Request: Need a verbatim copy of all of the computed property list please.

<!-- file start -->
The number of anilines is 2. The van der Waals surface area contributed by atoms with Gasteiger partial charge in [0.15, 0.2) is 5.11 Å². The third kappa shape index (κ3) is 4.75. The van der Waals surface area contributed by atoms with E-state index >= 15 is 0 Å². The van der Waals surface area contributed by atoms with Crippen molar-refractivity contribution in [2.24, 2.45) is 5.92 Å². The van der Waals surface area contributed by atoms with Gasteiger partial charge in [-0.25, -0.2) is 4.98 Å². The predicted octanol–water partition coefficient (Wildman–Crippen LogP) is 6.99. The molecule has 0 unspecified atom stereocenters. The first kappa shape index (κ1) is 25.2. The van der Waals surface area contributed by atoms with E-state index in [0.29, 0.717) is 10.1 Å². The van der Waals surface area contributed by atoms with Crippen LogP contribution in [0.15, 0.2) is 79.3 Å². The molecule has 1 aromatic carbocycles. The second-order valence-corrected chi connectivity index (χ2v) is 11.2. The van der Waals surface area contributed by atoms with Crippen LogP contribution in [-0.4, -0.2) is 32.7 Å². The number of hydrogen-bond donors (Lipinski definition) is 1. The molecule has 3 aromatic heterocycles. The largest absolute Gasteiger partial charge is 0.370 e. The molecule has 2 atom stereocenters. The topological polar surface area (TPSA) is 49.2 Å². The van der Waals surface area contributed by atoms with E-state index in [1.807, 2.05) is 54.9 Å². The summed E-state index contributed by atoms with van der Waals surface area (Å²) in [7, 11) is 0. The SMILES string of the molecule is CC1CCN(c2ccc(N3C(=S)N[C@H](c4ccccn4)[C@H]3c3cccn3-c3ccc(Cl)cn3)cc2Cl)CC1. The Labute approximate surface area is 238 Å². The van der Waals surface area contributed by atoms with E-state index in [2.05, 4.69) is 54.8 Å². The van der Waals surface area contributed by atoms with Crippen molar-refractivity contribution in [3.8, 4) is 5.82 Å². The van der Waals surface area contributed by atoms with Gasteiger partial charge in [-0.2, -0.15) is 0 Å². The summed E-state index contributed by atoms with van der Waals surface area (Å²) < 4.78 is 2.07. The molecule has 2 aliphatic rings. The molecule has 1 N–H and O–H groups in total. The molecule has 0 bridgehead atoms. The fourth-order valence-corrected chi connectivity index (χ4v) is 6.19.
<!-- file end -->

The number of anilines is 2. The van der Waals surface area contributed by atoms with Gasteiger partial charge in [0.15, 0.2) is 5.11 Å². The third kappa shape index (κ3) is 4.75. The van der Waals surface area contributed by atoms with E-state index >= 15 is 0 Å². The van der Waals surface area contributed by atoms with Crippen molar-refractivity contribution in [2.24, 2.45) is 5.92 Å². The van der Waals surface area contributed by atoms with Gasteiger partial charge in [-0.25, -0.2) is 4.98 Å². The predicted octanol–water partition coefficient (Wildman–Crippen LogP) is 6.99. The molecule has 0 unspecified atom stereocenters. The first kappa shape index (κ1) is 25.2. The van der Waals surface area contributed by atoms with E-state index in [0.29, 0.717) is 10.1 Å². The van der Waals surface area contributed by atoms with Crippen LogP contribution in [0.15, 0.2) is 79.3 Å². The molecule has 1 aromatic carbocycles. The second-order valence-corrected chi connectivity index (χ2v) is 11.2. The van der Waals surface area contributed by atoms with Crippen LogP contribution in [-0.4, -0.2) is 32.7 Å². The number of hydrogen-bond donors (Lipinski definition) is 1. The molecule has 3 aromatic heterocycles. The largest absolute Gasteiger partial charge is 0.370 e. The molecule has 2 atom stereocenters. The topological polar surface area (TPSA) is 49.2 Å². The van der Waals surface area contributed by atoms with E-state index in [1.807, 2.05) is 54.9 Å². The summed E-state index contributed by atoms with van der Waals surface area (Å²) in [7, 11) is 0. The SMILES string of the molecule is CC1CCN(c2ccc(N3C(=S)N[C@H](c4ccccn4)[C@H]3c3cccn3-c3ccc(Cl)cn3)cc2Cl)CC1. The Labute approximate surface area is 238 Å². The van der Waals surface area contributed by atoms with E-state index in [2.05, 4.69) is 54.8 Å². The van der Waals surface area contributed by atoms with Crippen molar-refractivity contribution in [3.8, 4) is 5.82 Å². The van der Waals surface area contributed by atoms with Gasteiger partial charge in [-0.2, -0.15) is 0 Å². The summed E-state index contributed by atoms with van der Waals surface area (Å²) < 4.78 is 2.07. The molecule has 2 aliphatic rings. The molecule has 1 N–H and O–H groups in total. The molecule has 0 bridgehead atoms. The fourth-order valence-corrected chi connectivity index (χ4v) is 6.19.